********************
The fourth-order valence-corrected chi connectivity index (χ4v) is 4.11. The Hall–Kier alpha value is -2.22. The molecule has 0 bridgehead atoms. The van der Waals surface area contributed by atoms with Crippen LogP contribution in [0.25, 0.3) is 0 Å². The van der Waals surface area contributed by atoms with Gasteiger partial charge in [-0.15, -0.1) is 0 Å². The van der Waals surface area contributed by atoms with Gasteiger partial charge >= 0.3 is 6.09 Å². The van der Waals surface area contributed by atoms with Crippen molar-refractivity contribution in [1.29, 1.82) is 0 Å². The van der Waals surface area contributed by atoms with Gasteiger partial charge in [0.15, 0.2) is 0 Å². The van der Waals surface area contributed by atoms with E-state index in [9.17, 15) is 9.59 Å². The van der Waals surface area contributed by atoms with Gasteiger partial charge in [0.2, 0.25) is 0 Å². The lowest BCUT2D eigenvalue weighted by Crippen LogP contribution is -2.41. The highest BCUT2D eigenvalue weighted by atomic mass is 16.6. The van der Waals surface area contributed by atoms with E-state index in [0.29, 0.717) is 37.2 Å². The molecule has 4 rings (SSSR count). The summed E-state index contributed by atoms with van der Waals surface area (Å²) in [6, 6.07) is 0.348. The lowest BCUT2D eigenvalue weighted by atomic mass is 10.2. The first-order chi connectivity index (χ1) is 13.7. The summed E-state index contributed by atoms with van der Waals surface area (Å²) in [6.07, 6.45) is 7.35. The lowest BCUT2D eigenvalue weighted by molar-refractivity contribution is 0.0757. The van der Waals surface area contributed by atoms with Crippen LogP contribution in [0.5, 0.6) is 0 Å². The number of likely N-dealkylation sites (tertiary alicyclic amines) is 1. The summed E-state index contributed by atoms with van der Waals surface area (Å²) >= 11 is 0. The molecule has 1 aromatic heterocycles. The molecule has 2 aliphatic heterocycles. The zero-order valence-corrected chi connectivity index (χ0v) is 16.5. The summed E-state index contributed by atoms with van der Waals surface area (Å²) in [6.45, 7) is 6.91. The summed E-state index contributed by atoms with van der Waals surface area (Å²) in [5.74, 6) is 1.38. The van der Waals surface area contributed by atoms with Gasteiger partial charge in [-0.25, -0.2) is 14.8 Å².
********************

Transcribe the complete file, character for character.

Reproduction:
The fourth-order valence-corrected chi connectivity index (χ4v) is 4.11. The Hall–Kier alpha value is -2.22. The molecule has 0 bridgehead atoms. The van der Waals surface area contributed by atoms with Crippen LogP contribution in [0.25, 0.3) is 0 Å². The van der Waals surface area contributed by atoms with Gasteiger partial charge in [-0.15, -0.1) is 0 Å². The van der Waals surface area contributed by atoms with Gasteiger partial charge >= 0.3 is 6.09 Å². The van der Waals surface area contributed by atoms with Crippen molar-refractivity contribution in [1.29, 1.82) is 0 Å². The van der Waals surface area contributed by atoms with Gasteiger partial charge in [0.15, 0.2) is 0 Å². The van der Waals surface area contributed by atoms with E-state index in [9.17, 15) is 9.59 Å². The van der Waals surface area contributed by atoms with Gasteiger partial charge in [0.2, 0.25) is 0 Å². The lowest BCUT2D eigenvalue weighted by Crippen LogP contribution is -2.41. The highest BCUT2D eigenvalue weighted by atomic mass is 16.6. The van der Waals surface area contributed by atoms with E-state index in [0.29, 0.717) is 37.2 Å². The molecule has 4 rings (SSSR count). The summed E-state index contributed by atoms with van der Waals surface area (Å²) in [6, 6.07) is 0.348. The lowest BCUT2D eigenvalue weighted by atomic mass is 10.2. The first-order chi connectivity index (χ1) is 13.7. The summed E-state index contributed by atoms with van der Waals surface area (Å²) in [6.07, 6.45) is 7.35. The lowest BCUT2D eigenvalue weighted by molar-refractivity contribution is 0.0757. The van der Waals surface area contributed by atoms with Crippen LogP contribution in [0.5, 0.6) is 0 Å². The number of likely N-dealkylation sites (tertiary alicyclic amines) is 1. The summed E-state index contributed by atoms with van der Waals surface area (Å²) >= 11 is 0. The molecule has 1 aromatic heterocycles. The molecule has 2 aliphatic heterocycles. The zero-order valence-corrected chi connectivity index (χ0v) is 16.5. The summed E-state index contributed by atoms with van der Waals surface area (Å²) in [6.45, 7) is 6.91. The summed E-state index contributed by atoms with van der Waals surface area (Å²) in [5.74, 6) is 1.38. The van der Waals surface area contributed by atoms with Gasteiger partial charge in [-0.25, -0.2) is 14.8 Å².